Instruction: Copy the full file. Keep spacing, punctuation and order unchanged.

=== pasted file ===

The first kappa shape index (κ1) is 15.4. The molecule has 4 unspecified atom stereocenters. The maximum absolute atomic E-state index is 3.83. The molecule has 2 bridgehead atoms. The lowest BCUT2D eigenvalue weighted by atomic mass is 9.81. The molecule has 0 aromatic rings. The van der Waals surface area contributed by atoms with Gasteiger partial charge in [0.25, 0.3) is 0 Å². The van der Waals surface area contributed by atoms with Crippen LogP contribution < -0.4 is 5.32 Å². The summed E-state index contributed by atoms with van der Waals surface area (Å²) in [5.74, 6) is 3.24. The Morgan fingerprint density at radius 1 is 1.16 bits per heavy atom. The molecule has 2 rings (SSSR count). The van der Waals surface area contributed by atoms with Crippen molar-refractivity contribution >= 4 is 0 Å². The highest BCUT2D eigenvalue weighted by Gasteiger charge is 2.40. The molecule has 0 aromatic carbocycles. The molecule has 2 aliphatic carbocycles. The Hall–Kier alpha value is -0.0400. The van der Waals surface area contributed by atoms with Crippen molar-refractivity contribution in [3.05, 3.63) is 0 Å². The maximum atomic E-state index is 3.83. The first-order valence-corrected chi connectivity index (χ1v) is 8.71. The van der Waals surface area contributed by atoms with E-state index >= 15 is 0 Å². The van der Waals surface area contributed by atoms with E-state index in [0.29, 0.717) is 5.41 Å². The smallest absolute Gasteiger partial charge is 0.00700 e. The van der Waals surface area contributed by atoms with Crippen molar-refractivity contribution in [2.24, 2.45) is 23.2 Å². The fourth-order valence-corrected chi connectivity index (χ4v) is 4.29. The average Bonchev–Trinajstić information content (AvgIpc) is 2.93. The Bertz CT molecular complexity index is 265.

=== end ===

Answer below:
The first kappa shape index (κ1) is 15.4. The molecule has 4 unspecified atom stereocenters. The maximum absolute atomic E-state index is 3.83. The molecule has 2 bridgehead atoms. The lowest BCUT2D eigenvalue weighted by atomic mass is 9.81. The molecule has 0 aromatic rings. The van der Waals surface area contributed by atoms with Gasteiger partial charge in [0.25, 0.3) is 0 Å². The van der Waals surface area contributed by atoms with Crippen LogP contribution < -0.4 is 5.32 Å². The summed E-state index contributed by atoms with van der Waals surface area (Å²) in [5.74, 6) is 3.24. The Morgan fingerprint density at radius 1 is 1.16 bits per heavy atom. The molecule has 2 rings (SSSR count). The van der Waals surface area contributed by atoms with Crippen molar-refractivity contribution >= 4 is 0 Å². The highest BCUT2D eigenvalue weighted by Gasteiger charge is 2.40. The molecule has 0 aromatic carbocycles. The molecule has 2 aliphatic carbocycles. The Hall–Kier alpha value is -0.0400. The van der Waals surface area contributed by atoms with Crippen molar-refractivity contribution in [3.05, 3.63) is 0 Å². The maximum atomic E-state index is 3.83. The first-order valence-corrected chi connectivity index (χ1v) is 8.71. The van der Waals surface area contributed by atoms with E-state index >= 15 is 0 Å². The van der Waals surface area contributed by atoms with E-state index in [0.29, 0.717) is 5.41 Å². The smallest absolute Gasteiger partial charge is 0.00700 e. The van der Waals surface area contributed by atoms with Crippen molar-refractivity contribution in [2.24, 2.45) is 23.2 Å². The fourth-order valence-corrected chi connectivity index (χ4v) is 4.29. The average Bonchev–Trinajstić information content (AvgIpc) is 2.93. The Bertz CT molecular complexity index is 265.